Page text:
05 April 2011

World Theatre Day - 27 March



Date of Issue : 27 March 2011


March 27 marks the annual World Theatre Day, celebrating the millennia-old tradition and reminding us of its many powers and purposes. The Italian Post has released a stamp to commemorate the World Theatre Day 2011.

The stamp shows the poster created on the occasion of World Theatre Day, entitled "Interaction", featuring the outline of an actor on the stage before an audience, with a palette of colors on his breast designed to represent the mystery and energy of the interplay between cast and audience; at the centre of the illustration there is a butterfly in flight, creating a link between the actor and his audience .


World Theatre Day was created in 1961 by the International Theatre Institute (ITI). It is celebrated annually on the 27th March by ITI Centres and the international theatre community. Various national and international theatre events are organized to mark this occasion. One of the most important of these is the circulation of the World Theatre Day International Message through which at the invitation of ITI, a figure of world stature shares his or her reflections on the theme of Theatre and a Culture of Peace. The first World Theatre Day International Message was written by Jean Cocteau (France) in 1962.

It was first in Helsinki, and then in Vienna at the 9th World Congress of the ITI in June 1961 that President Arvi Kivimaa proposed on behalf of the Finnish Centre of the International Theatre Institute that a World Theatre Day be instituted. The proposal, backed by the Scandinavian centres, was carried with acclamation.

Ever since, each year on the 27th March (date of the opening of the 1962 "Theatre of Nations" season in Paris), World Theatre Day has been celebrated in many and varied ways by ITI National Centres of which there are now almost 100 throughout the world.

Each year a figure outstanding in theatre or a person outstanding in heart and spirit from another field, is invited to share his or her reflections on theatre and international harmony. What is known as the International Message is translated into more than 20 languages, read for tens of thousands of spectators before performances in theatres throughout the world and printed in hundreds of daily newspapers. Colleagues in the audio-visual field lend a fraternal hand, more than a hundred radio and television stations transmitting the Message to listeners in all corners of the five continents.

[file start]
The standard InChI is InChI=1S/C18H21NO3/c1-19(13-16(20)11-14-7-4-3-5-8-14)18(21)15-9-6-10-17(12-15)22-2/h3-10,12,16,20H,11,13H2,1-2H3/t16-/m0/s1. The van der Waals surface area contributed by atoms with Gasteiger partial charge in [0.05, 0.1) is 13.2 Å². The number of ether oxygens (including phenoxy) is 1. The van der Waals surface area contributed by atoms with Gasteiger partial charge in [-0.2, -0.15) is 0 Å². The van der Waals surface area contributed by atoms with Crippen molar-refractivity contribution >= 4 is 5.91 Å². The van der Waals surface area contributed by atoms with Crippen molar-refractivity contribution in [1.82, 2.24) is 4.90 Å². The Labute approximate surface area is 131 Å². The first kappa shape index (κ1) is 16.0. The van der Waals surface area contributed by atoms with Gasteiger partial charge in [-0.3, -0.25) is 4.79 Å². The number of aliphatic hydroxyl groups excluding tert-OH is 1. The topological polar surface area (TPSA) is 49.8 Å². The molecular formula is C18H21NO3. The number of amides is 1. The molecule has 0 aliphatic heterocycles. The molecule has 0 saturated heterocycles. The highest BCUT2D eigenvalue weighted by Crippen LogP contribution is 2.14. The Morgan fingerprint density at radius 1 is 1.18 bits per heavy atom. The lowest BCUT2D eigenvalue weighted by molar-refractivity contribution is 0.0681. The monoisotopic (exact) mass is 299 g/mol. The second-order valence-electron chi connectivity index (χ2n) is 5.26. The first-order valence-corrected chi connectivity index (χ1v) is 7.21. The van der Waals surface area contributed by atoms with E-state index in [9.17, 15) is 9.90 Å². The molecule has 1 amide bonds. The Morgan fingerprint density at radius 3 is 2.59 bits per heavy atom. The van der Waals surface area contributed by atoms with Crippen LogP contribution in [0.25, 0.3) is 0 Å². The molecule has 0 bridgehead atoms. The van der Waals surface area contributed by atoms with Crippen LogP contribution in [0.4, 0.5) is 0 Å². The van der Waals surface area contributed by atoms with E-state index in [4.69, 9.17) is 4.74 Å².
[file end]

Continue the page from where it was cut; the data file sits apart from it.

This year’s message is written by Jessica Kaahwa, Ph.D., a teacher of Drama and Literature at Makerere University in Uganda.


Jessica Kaahwa - Message 2011

A Case for Theatre in Service of Humanity

Today’s gathering is a true reflection of the immense potential of theatre to mobilize communities and bridge the divides.

Have you ever imagined that theatre could be a powerful tool for peace and reconciliation? While nations spend colossal sums of money on peace-keeping missions in violent conflict areas of the world, little attention is given to theatre as a one-on-one alternative for conflict transformation and management. How can the citizens of mother-earth achieve universal peace when the instruments employed come from outside and seemingly repressive powers?

Theatre subtly permeates the human soul gripped by fear and suspicion, by altering the image of self - and opening a world of alternatives for the individual and hence the community.  It can give meaning to daily realities while forestalling an uncertain future. It can engage in the politics of peoples' situations in simple straightforward ways. Because it is inclusive, theatre can present an experience capable of transcending previously held misconceptions.

Additionally, theatre is a proven means of advocating and advancing ideas that we collectively hold and are willing to fight for when violated. Read More….

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